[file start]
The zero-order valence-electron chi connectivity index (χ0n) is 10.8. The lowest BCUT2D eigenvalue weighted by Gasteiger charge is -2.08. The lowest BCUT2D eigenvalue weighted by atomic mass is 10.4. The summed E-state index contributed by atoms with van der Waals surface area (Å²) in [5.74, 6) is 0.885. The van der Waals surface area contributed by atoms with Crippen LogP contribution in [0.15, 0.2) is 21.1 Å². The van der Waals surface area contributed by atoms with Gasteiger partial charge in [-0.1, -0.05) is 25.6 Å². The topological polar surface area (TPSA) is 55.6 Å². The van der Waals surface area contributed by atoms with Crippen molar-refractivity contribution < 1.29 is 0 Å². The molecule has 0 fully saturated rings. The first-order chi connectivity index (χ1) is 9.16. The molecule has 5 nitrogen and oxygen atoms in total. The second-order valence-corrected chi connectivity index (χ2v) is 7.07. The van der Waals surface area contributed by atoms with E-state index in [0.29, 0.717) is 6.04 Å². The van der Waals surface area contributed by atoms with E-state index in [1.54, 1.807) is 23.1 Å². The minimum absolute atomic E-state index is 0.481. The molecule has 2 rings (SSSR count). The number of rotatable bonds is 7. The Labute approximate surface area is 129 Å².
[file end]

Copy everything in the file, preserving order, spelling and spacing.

The zero-order valence-electron chi connectivity index (χ0n) is 10.8. The lowest BCUT2D eigenvalue weighted by Gasteiger charge is -2.08. The lowest BCUT2D eigenvalue weighted by atomic mass is 10.4. The summed E-state index contributed by atoms with van der Waals surface area (Å²) in [5.74, 6) is 0.885. The van der Waals surface area contributed by atoms with Crippen LogP contribution in [0.15, 0.2) is 21.1 Å². The van der Waals surface area contributed by atoms with Gasteiger partial charge in [-0.1, -0.05) is 25.6 Å². The topological polar surface area (TPSA) is 55.6 Å². The van der Waals surface area contributed by atoms with Crippen molar-refractivity contribution < 1.29 is 0 Å². The molecule has 0 fully saturated rings. The first-order chi connectivity index (χ1) is 9.16. The molecule has 5 nitrogen and oxygen atoms in total. The second-order valence-corrected chi connectivity index (χ2v) is 7.07. The van der Waals surface area contributed by atoms with E-state index in [0.29, 0.717) is 6.04 Å². The van der Waals surface area contributed by atoms with E-state index in [1.54, 1.807) is 23.1 Å². The minimum absolute atomic E-state index is 0.481. The molecule has 2 rings (SSSR count). The number of rotatable bonds is 7. The Labute approximate surface area is 129 Å².